CofE Pensions Board 10 years ahead of schedule on net-zero progress

The Church of England (CofE) Pensions Board is around 10 years ahead on its 2050 net-zero target despite "ongoing challenges", after significantly reducing or excluding companies that are not aligned to the transition.

As reported by our sister title, Pensions Age, the board's Stewardship Report revealed that these changes resulted in holdings in oil and gas companies being reduced to 0.28 per cent of the fund.

In particular, the report highlighted the creation of the FTSE TPI Climate Transition Index, in which the board invests its passive portfolio, as the most significant contribution to progress.

More broadly, the report also drew attention to the board's use of engagement over the past year, including co-leading engagement for the global engagement initiative Climate Action 100+ with Shell.

However, it confirmed that the board will be shifting its focus going forward to industry sectors that demand energy from oil and gas companies, stepping down from leading engagement with Shell, to instead begin co-leading engagement with some of Europe’s largest car manufacturers: BMW, Mercedes-Benz, Renault and Volkswagen.

Indeed, the board already filed a climate lobbying shareholder proposal against VW earlier this year, although VW voted to reject this proposal at its recent annual general meeting.

This shift in focus was one of a number of priorities for the year ahead, alongside co-leading with BT Pension Fund and investor networks the development of the first public framework to assess government bonds on climate criteria through the ASCOR Project.

The report also confirmed that the board will consider how it and other pension funds can invest in support of the transition in emerging economies, and work in partnership with the United Nations to establish the first independent Global Tailings Institute to support implementation of the Global Industry Standard on tailings management.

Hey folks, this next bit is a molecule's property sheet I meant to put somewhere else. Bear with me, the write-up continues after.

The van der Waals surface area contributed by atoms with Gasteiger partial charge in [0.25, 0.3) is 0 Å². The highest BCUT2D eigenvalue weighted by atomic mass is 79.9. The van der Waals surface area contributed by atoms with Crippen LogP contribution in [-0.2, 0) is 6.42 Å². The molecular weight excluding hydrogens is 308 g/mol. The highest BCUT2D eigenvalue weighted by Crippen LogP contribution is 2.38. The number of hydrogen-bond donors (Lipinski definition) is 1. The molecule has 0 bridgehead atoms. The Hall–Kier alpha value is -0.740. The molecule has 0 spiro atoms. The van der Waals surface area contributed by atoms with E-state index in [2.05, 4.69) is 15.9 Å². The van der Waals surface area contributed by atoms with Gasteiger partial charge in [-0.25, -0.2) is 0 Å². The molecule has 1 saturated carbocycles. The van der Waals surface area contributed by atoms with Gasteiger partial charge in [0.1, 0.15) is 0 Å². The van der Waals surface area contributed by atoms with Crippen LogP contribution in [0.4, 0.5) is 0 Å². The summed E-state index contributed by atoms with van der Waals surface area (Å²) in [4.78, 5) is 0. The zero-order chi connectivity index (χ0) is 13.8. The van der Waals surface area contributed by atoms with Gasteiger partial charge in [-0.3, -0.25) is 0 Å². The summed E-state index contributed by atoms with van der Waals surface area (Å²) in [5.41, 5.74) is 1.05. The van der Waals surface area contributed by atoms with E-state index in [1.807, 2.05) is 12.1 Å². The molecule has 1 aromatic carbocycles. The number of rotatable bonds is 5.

This was in addition to plans to launch a Global Standard on Corporate Climate Lobbying, and chairing the Global Paris Aligned Investor Initiative (with Dutch fund APG) to oversee further evolution of the Net Zero Investment Framework for pension schemes.

Commenting on the report, CofE Pensions Board chief responsible investment officer, Adam Matthews, said: “As an investor in most sectors of the global economy, we take a universal view of our ownership of assets which means driving systemic change in the real economy that can impact whole sectors.

“We are willing to take a lead and establish global collaborations of investors to see the creation of global standards where they do not exist and drive alignment to those standards where they do exist.

“If the demand for energy doesn’t change, those companies that are supplying it won’t change. We have developed an exacting global net zero standard for the oil and gas sector, which companies that wish to retain their social license can implement.

“Ultimately those same companies’ ability to deliver on their targets will largely be shaped by a change in demand for oil and gas from sectors like autos, aviation and shipping.

“If you change demand you change supply and that is why as a fund we will be refocusing our engagement efforts on those demand sectors.”

Adding to this, Church of England Pensions Board chair, Clive Mather, emphasised that "despite the ongoing challenges of the global pandemic, in 2021 we achieved excellent investment returns, built on a foundation of responsible investment for a just and sustainable world".

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